Few hunters these days remember the years of market waterfowl hunting. Skies once black with migrating ducks and geese were harvested by the millions to supply food and feathers for a growing country, and many species suffered from overharvest as a result. However, through extensive conservation efforts by concerned and motivated sportsmen, skies are again filling with wildlife.
Today, there’s a new threat to our nation’s waterfowl: invasive species. Foreign plants, animals and diseases threaten our fish and wildlife. They decrease habitat, create a malady of disease and illness, and are a leading cause for endangered species listing.
Each year, thousands of waterfowl die due to the impacts of zebra and quagga mussels, New Zealand mudsnails, and faucet snails. Unknowingly, these non-native species often hitchhike on waterfowl boats and gear, from one honey-hole to another.
The good news is that, as hunters, we have a tradition founded in conservation. If—together—we clean, drain and dry our boats, trailers and equipment—even hunting dogs—we can stop the spread of the foreign invaders. It’s our duty.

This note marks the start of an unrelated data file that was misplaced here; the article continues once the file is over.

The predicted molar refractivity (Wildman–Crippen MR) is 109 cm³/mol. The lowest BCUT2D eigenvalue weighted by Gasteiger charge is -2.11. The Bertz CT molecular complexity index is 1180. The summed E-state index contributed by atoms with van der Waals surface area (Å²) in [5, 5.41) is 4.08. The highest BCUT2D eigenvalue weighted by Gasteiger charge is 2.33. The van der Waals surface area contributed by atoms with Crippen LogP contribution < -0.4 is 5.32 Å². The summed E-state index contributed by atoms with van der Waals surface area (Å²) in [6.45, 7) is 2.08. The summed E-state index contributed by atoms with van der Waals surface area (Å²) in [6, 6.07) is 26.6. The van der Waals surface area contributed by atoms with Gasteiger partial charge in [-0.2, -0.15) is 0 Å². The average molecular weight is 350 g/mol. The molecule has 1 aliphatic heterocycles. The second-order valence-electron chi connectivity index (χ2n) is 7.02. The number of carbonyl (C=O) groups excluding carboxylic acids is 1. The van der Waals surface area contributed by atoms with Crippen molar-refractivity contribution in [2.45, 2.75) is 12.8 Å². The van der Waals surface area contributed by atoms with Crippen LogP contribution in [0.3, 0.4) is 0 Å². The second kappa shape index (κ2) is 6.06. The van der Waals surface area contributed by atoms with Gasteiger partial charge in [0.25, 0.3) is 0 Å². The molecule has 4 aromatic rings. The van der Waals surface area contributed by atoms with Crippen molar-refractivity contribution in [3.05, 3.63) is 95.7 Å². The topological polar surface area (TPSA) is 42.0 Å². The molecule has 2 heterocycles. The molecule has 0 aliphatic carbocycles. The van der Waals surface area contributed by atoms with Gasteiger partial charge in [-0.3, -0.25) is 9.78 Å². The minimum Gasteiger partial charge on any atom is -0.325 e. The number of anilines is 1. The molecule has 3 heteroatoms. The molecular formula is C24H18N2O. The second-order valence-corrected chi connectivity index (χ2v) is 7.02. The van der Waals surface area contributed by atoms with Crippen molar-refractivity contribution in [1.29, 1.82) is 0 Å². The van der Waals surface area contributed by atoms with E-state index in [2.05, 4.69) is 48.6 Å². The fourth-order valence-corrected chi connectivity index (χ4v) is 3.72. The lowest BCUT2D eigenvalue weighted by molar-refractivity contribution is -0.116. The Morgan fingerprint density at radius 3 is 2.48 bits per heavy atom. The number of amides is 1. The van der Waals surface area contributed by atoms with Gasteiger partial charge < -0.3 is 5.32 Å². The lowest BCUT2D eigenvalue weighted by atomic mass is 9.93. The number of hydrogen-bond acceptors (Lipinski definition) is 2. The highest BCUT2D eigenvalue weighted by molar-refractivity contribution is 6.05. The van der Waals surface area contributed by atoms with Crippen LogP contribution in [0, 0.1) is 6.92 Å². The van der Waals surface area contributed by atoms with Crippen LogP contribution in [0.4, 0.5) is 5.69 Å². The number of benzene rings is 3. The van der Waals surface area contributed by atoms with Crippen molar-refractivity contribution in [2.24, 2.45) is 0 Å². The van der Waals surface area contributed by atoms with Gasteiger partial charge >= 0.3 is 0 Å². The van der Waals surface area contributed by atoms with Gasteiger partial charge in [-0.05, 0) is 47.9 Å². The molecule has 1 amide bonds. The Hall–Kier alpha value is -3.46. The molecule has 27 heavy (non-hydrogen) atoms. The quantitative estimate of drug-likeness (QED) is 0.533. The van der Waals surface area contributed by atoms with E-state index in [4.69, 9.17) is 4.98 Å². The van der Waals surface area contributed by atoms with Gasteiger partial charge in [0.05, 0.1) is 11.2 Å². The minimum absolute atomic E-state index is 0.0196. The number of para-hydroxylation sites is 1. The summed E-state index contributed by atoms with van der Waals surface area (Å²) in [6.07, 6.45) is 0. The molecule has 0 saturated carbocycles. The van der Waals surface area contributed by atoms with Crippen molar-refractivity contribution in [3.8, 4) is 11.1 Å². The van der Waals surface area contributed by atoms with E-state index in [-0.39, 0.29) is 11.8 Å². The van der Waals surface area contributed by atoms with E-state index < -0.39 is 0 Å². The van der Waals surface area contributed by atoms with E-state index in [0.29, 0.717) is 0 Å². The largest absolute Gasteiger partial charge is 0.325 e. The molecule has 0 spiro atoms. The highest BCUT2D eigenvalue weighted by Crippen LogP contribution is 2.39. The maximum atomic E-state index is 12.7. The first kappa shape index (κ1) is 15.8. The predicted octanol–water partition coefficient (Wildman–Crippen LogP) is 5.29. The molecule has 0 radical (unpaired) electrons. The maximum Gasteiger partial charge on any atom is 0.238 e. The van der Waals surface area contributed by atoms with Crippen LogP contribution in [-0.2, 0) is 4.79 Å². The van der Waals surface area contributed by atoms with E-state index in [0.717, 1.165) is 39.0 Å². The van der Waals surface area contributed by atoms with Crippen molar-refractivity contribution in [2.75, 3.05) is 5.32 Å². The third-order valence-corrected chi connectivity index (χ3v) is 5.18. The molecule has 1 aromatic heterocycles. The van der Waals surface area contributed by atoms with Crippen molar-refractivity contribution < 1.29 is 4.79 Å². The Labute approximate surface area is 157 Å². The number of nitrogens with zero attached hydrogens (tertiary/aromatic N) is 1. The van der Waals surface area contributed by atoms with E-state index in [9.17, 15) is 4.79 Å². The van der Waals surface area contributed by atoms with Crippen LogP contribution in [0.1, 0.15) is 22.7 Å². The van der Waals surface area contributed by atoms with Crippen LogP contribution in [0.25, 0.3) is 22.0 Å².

- Clean: Boats, trailers, boots and hunting equipment. Remove all mud and plants. Don’t transport weeds.
- Drain: Boats, motors and decoys—anything that holds water.
- Dry: Equipment for 5 days and/or wash with high pressure, hot water.
Do your part to conserve America’s great waterfowl hunting tradition. Remember: Clean, drain and dry to stop aquatic hitchhikers. You owe it to yourself, fellow hunters and the speicies you love.